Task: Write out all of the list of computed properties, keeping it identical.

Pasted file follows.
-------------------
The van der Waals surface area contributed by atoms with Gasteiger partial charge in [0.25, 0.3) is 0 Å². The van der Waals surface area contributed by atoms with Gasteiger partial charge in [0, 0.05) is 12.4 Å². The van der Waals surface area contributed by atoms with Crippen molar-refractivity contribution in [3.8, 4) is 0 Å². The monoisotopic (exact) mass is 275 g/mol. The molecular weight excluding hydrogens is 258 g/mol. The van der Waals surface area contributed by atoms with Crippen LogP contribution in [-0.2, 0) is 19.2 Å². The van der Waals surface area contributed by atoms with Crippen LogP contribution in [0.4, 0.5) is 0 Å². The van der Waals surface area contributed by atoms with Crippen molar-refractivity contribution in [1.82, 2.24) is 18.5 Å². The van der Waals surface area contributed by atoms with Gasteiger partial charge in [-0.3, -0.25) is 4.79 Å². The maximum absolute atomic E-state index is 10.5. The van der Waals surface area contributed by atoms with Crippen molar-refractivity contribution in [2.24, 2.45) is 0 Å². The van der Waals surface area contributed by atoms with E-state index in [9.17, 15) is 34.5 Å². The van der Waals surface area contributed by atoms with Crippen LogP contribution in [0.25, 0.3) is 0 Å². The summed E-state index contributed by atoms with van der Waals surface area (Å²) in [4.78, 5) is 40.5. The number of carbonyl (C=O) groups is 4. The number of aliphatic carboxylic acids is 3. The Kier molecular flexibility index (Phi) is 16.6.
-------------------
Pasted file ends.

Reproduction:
The van der Waals surface area contributed by atoms with Gasteiger partial charge in [0.25, 0.3) is 0 Å². The van der Waals surface area contributed by atoms with Gasteiger partial charge in [0, 0.05) is 12.4 Å². The van der Waals surface area contributed by atoms with Crippen molar-refractivity contribution in [3.8, 4) is 0 Å². The monoisotopic (exact) mass is 275 g/mol. The molecular weight excluding hydrogens is 258 g/mol. The van der Waals surface area contributed by atoms with Crippen LogP contribution in [-0.2, 0) is 19.2 Å². The van der Waals surface area contributed by atoms with Crippen LogP contribution in [0.4, 0.5) is 0 Å². The van der Waals surface area contributed by atoms with Crippen molar-refractivity contribution in [1.82, 2.24) is 18.5 Å². The van der Waals surface area contributed by atoms with Gasteiger partial charge in [-0.3, -0.25) is 4.79 Å². The maximum absolute atomic E-state index is 10.5. The van der Waals surface area contributed by atoms with Crippen molar-refractivity contribution in [2.24, 2.45) is 0 Å². The van der Waals surface area contributed by atoms with E-state index in [9.17, 15) is 34.5 Å². The van der Waals surface area contributed by atoms with Crippen LogP contribution in [0.25, 0.3) is 0 Å². The summed E-state index contributed by atoms with van der Waals surface area (Å²) in [4.78, 5) is 40.5. The number of carbonyl (C=O) groups is 4. The number of aliphatic carboxylic acids is 3. The Kier molecular flexibility index (Phi) is 16.6.